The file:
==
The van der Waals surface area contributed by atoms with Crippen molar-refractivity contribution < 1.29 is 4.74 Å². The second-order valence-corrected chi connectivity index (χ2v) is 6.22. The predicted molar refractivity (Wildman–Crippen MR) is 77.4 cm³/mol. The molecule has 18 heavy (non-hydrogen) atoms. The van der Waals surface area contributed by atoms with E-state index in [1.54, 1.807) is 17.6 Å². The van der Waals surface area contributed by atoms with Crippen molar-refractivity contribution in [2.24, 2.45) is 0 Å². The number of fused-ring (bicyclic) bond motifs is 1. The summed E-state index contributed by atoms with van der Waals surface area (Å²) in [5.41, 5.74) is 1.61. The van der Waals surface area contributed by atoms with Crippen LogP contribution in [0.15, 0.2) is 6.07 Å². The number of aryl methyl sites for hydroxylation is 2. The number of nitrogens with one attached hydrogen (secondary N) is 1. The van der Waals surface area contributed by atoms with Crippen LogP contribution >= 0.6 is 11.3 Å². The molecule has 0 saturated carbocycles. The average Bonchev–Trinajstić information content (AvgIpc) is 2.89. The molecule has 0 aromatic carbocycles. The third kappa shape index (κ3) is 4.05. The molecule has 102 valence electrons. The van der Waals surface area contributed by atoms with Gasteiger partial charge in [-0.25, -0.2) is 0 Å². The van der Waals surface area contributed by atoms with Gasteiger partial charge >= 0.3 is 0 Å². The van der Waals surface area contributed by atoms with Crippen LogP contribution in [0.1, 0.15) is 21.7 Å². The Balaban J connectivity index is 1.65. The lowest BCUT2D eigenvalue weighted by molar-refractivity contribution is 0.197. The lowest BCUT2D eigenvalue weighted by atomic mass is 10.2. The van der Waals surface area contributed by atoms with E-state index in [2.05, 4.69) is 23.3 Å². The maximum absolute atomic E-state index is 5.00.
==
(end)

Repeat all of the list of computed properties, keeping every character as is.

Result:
The van der Waals surface area contributed by atoms with Crippen molar-refractivity contribution < 1.29 is 4.74 Å². The second-order valence-corrected chi connectivity index (χ2v) is 6.22. The predicted molar refractivity (Wildman–Crippen MR) is 77.4 cm³/mol. The molecule has 18 heavy (non-hydrogen) atoms. The van der Waals surface area contributed by atoms with E-state index in [1.54, 1.807) is 17.6 Å². The van der Waals surface area contributed by atoms with Crippen molar-refractivity contribution in [2.24, 2.45) is 0 Å². The number of fused-ring (bicyclic) bond motifs is 1. The summed E-state index contributed by atoms with van der Waals surface area (Å²) in [5.41, 5.74) is 1.61. The van der Waals surface area contributed by atoms with Crippen LogP contribution in [0.15, 0.2) is 6.07 Å². The number of aryl methyl sites for hydroxylation is 2. The number of nitrogens with one attached hydrogen (secondary N) is 1. The van der Waals surface area contributed by atoms with Crippen LogP contribution >= 0.6 is 11.3 Å². The molecule has 0 saturated carbocycles. The average Bonchev–Trinajstić information content (AvgIpc) is 2.89. The molecule has 0 aromatic carbocycles. The third kappa shape index (κ3) is 4.05. The molecule has 102 valence electrons. The van der Waals surface area contributed by atoms with Gasteiger partial charge in [-0.25, -0.2) is 0 Å². The van der Waals surface area contributed by atoms with Gasteiger partial charge >= 0.3 is 0 Å². The van der Waals surface area contributed by atoms with Crippen LogP contribution in [0.1, 0.15) is 21.7 Å². The Balaban J connectivity index is 1.65. The lowest BCUT2D eigenvalue weighted by molar-refractivity contribution is 0.197. The lowest BCUT2D eigenvalue weighted by atomic mass is 10.2. The van der Waals surface area contributed by atoms with E-state index in [2.05, 4.69) is 23.3 Å². The maximum absolute atomic E-state index is 5.00.